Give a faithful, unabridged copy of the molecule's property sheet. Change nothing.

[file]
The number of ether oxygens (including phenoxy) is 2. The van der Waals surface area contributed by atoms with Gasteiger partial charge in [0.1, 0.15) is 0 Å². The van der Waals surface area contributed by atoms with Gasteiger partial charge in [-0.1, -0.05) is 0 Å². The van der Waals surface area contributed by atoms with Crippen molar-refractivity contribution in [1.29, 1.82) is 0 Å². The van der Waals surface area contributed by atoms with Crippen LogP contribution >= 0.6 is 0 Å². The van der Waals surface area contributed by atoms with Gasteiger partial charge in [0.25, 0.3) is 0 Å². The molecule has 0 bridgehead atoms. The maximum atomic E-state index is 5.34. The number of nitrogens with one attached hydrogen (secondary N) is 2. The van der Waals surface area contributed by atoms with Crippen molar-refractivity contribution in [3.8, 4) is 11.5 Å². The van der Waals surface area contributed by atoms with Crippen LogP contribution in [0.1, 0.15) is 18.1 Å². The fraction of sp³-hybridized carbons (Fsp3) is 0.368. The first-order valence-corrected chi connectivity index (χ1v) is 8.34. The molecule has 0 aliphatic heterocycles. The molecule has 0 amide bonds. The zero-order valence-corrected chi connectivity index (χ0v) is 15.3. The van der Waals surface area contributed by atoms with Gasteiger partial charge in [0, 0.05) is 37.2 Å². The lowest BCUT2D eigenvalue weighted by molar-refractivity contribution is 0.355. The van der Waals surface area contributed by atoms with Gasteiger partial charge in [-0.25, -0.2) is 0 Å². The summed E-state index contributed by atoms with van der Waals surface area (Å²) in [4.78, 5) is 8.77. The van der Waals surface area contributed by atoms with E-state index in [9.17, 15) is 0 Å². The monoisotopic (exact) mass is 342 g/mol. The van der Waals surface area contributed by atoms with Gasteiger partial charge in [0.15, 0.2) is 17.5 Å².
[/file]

The number of ether oxygens (including phenoxy) is 2. The van der Waals surface area contributed by atoms with Gasteiger partial charge in [0.1, 0.15) is 0 Å². The van der Waals surface area contributed by atoms with Gasteiger partial charge in [-0.1, -0.05) is 0 Å². The van der Waals surface area contributed by atoms with Crippen molar-refractivity contribution in [1.29, 1.82) is 0 Å². The van der Waals surface area contributed by atoms with Crippen LogP contribution >= 0.6 is 0 Å². The van der Waals surface area contributed by atoms with Gasteiger partial charge in [0.25, 0.3) is 0 Å². The molecule has 0 bridgehead atoms. The maximum atomic E-state index is 5.34. The number of nitrogens with one attached hydrogen (secondary N) is 2. The van der Waals surface area contributed by atoms with Crippen molar-refractivity contribution in [3.8, 4) is 11.5 Å². The van der Waals surface area contributed by atoms with Crippen LogP contribution in [0.1, 0.15) is 18.1 Å². The fraction of sp³-hybridized carbons (Fsp3) is 0.368. The first-order valence-corrected chi connectivity index (χ1v) is 8.34. The molecule has 0 aliphatic heterocycles. The molecule has 0 amide bonds. The zero-order valence-corrected chi connectivity index (χ0v) is 15.3. The van der Waals surface area contributed by atoms with Gasteiger partial charge in [0, 0.05) is 37.2 Å². The lowest BCUT2D eigenvalue weighted by molar-refractivity contribution is 0.355. The van der Waals surface area contributed by atoms with Gasteiger partial charge in [-0.25, -0.2) is 0 Å². The summed E-state index contributed by atoms with van der Waals surface area (Å²) in [4.78, 5) is 8.77. The van der Waals surface area contributed by atoms with E-state index in [9.17, 15) is 0 Å². The monoisotopic (exact) mass is 342 g/mol. The van der Waals surface area contributed by atoms with Gasteiger partial charge in [0.15, 0.2) is 17.5 Å².